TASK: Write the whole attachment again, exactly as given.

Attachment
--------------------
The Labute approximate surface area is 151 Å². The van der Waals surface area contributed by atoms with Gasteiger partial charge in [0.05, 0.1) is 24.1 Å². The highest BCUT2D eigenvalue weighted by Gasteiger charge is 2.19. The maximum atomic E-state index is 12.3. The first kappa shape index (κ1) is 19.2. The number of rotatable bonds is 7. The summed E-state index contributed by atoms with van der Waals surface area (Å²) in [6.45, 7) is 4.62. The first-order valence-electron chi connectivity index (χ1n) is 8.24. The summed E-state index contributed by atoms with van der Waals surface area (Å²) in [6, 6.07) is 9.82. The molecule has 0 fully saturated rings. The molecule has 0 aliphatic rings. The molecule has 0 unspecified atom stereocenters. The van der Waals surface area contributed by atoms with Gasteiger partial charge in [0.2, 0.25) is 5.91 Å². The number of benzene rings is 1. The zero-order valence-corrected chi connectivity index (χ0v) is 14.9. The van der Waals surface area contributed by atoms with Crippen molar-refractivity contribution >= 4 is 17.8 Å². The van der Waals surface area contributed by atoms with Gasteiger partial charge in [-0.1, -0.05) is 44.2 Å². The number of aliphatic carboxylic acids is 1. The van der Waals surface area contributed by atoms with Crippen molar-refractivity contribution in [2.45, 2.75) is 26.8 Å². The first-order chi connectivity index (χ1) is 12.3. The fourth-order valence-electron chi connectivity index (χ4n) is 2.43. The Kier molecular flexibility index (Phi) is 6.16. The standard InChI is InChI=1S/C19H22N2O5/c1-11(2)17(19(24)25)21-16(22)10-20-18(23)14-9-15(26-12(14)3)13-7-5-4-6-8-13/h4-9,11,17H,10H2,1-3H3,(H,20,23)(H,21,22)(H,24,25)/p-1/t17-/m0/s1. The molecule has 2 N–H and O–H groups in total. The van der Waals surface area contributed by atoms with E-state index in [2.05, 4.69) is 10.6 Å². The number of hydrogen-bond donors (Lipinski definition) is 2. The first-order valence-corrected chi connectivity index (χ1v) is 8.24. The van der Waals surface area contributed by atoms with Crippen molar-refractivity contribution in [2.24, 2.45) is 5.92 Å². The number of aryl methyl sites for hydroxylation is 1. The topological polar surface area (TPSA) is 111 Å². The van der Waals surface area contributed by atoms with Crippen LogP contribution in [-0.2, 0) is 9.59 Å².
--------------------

The Labute approximate surface area is 151 Å². The van der Waals surface area contributed by atoms with Gasteiger partial charge in [0.05, 0.1) is 24.1 Å². The highest BCUT2D eigenvalue weighted by Gasteiger charge is 2.19. The maximum atomic E-state index is 12.3. The first kappa shape index (κ1) is 19.2. The number of rotatable bonds is 7. The summed E-state index contributed by atoms with van der Waals surface area (Å²) in [6.45, 7) is 4.62. The first-order valence-electron chi connectivity index (χ1n) is 8.24. The summed E-state index contributed by atoms with van der Waals surface area (Å²) in [6, 6.07) is 9.82. The molecule has 0 fully saturated rings. The molecule has 0 aliphatic rings. The molecule has 0 unspecified atom stereocenters. The van der Waals surface area contributed by atoms with Gasteiger partial charge in [0.2, 0.25) is 5.91 Å². The number of benzene rings is 1. The zero-order valence-corrected chi connectivity index (χ0v) is 14.9. The van der Waals surface area contributed by atoms with Crippen molar-refractivity contribution >= 4 is 17.8 Å². The van der Waals surface area contributed by atoms with Gasteiger partial charge in [-0.1, -0.05) is 44.2 Å². The number of aliphatic carboxylic acids is 1. The van der Waals surface area contributed by atoms with Crippen molar-refractivity contribution in [2.45, 2.75) is 26.8 Å². The first-order chi connectivity index (χ1) is 12.3. The fourth-order valence-electron chi connectivity index (χ4n) is 2.43. The Kier molecular flexibility index (Phi) is 6.16. The standard InChI is InChI=1S/C19H22N2O5/c1-11(2)17(19(24)25)21-16(22)10-20-18(23)14-9-15(26-12(14)3)13-7-5-4-6-8-13/h4-9,11,17H,10H2,1-3H3,(H,20,23)(H,21,22)(H,24,25)/p-1/t17-/m0/s1. The molecule has 2 N–H and O–H groups in total. The van der Waals surface area contributed by atoms with E-state index in [2.05, 4.69) is 10.6 Å². The number of hydrogen-bond donors (Lipinski definition) is 2. The first-order valence-corrected chi connectivity index (χ1v) is 8.24. The van der Waals surface area contributed by atoms with Crippen molar-refractivity contribution in [2.24, 2.45) is 5.92 Å². The number of aryl methyl sites for hydroxylation is 1. The topological polar surface area (TPSA) is 111 Å². The van der Waals surface area contributed by atoms with Crippen LogP contribution in [-0.2, 0) is 9.59 Å².